Post-Revolutionary Transformations of the Romanian Policy Towards National Minorities
Edition: Lublin 2015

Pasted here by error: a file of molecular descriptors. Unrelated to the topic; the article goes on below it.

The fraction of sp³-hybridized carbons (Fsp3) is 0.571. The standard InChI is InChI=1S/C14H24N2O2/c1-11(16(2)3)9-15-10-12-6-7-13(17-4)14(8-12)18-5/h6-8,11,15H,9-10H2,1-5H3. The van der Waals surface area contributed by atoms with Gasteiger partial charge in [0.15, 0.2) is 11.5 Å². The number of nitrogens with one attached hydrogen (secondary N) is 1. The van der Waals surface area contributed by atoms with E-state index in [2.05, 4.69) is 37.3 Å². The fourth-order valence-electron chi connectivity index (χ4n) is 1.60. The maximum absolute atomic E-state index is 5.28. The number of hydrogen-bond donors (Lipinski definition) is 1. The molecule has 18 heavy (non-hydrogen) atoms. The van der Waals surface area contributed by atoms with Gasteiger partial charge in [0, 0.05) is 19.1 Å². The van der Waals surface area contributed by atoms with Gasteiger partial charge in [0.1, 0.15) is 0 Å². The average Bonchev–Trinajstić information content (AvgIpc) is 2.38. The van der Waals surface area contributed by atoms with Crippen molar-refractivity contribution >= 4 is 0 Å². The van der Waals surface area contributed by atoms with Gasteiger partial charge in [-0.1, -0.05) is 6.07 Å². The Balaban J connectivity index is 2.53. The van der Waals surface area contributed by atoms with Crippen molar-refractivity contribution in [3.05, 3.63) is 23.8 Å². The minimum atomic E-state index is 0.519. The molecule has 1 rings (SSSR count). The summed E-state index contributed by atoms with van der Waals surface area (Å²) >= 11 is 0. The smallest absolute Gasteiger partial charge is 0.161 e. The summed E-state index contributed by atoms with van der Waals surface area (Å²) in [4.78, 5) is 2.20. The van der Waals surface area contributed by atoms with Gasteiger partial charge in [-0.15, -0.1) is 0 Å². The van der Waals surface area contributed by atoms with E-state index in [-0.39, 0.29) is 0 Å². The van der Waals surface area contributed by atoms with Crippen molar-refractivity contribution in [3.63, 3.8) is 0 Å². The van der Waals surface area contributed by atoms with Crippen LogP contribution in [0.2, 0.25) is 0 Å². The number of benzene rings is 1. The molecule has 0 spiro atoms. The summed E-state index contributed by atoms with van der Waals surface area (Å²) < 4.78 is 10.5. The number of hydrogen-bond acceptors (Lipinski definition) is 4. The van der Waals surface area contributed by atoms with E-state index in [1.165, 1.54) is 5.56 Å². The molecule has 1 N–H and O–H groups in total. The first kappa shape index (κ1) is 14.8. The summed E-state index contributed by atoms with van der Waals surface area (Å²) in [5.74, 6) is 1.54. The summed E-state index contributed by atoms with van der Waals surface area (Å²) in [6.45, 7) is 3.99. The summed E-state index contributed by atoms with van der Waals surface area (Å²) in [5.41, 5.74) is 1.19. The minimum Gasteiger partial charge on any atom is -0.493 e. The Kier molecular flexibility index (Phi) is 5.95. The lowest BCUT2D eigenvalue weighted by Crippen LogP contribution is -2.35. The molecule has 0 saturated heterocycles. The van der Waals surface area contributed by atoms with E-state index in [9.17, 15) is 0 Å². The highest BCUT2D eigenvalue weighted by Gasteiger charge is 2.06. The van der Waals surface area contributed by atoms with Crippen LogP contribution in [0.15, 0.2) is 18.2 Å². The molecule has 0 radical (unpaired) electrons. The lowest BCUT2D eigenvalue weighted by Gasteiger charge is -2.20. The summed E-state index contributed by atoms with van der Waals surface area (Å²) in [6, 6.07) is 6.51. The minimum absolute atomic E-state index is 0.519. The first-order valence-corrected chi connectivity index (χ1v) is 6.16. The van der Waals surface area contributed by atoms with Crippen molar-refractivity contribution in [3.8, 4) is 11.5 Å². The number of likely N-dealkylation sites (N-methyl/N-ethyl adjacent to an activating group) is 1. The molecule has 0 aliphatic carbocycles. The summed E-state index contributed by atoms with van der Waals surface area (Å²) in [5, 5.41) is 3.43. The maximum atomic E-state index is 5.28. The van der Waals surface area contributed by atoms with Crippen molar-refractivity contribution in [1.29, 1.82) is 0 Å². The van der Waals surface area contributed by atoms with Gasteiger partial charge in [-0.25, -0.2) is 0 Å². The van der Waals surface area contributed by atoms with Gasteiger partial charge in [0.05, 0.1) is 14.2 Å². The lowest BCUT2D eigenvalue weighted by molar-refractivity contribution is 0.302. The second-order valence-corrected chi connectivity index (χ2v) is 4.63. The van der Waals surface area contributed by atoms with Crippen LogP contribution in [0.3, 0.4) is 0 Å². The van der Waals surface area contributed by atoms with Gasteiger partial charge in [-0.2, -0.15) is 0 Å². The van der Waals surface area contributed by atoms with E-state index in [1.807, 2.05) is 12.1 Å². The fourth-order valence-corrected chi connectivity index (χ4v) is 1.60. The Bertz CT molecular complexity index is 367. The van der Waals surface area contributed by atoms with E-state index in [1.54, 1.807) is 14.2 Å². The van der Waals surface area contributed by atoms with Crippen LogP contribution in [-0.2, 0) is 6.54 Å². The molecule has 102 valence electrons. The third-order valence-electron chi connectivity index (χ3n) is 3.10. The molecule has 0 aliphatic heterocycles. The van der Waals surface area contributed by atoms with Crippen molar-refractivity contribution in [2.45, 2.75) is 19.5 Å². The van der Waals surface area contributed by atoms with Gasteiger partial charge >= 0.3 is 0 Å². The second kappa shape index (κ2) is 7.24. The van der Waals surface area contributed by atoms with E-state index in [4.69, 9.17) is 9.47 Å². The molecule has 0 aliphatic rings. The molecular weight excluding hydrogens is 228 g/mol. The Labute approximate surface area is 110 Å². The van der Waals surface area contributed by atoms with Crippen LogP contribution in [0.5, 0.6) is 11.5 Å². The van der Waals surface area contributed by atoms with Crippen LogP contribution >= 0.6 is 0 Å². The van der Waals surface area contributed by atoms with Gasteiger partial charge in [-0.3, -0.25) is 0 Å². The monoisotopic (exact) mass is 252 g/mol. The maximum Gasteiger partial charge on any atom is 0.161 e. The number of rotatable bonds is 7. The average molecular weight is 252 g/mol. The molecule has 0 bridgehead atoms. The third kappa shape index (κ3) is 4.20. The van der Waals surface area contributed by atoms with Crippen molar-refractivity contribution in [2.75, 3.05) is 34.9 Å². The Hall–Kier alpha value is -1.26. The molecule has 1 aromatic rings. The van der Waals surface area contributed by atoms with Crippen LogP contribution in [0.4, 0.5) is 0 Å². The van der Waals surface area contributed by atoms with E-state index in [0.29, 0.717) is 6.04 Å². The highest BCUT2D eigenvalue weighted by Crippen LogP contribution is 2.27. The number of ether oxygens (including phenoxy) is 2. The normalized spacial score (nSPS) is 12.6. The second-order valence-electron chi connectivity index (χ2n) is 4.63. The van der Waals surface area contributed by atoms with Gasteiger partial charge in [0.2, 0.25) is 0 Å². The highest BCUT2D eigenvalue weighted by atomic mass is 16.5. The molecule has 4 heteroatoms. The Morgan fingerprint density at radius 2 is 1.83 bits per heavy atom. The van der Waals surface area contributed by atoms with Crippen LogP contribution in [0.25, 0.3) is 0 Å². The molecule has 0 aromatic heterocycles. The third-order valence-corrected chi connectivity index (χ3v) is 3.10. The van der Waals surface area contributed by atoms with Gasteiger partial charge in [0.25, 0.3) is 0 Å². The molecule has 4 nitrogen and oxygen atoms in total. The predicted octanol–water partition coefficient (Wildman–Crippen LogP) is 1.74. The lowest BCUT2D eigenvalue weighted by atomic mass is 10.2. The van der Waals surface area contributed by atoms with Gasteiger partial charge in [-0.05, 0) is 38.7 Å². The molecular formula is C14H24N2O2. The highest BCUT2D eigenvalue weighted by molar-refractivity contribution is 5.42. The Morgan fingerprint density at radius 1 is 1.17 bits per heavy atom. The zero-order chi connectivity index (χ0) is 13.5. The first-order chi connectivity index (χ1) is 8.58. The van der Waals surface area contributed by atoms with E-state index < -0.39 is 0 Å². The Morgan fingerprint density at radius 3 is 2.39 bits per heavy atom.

The Romanian Revolution of December 1989, resulting in the fact that Nicolae Ceauşescu, who ruled the country since 1960s was removed from power, initiated a series of political, social and economic changes. Romania as a non-heterogeneous state in terms of ethnicity was forced under the emerging democratic system to develop legal solutions governing relations between the state and the minorities. Developing concepts that would be satisfactory to the State and the Romanian elites as well as the minority circles was a lengthy and very complex process. The path to the emergence of compromise legislation, including in the field of language and education, required many years of work and overcoming mutual prejudices and mistrust. Finally, after over two decades since the revolution, Romanian political elites and the representatives of several national minorities living in Romania created a system that is seen in the eyes of European decision-makers as an example worthy of following. At a closer inspection, it turns out that the adopted legal solutions are not free from defects. An example of this is the phenomenon of an “ethno-business” as well as the fact that so far the Romanian legislation could not clearly define the category of a “national minority”. Undoubtedly, a sign of the fact that Romania as a country and its citizens have coped with their ethnic heritage is the outcome of the last presidential election of December 2014, which, dominated by ethnic Romanians, introduced Klaus Iohannis, who is a representative of the German minority, to the Palace Cotroceni in Bucharest – the seat of the presidents of Romania.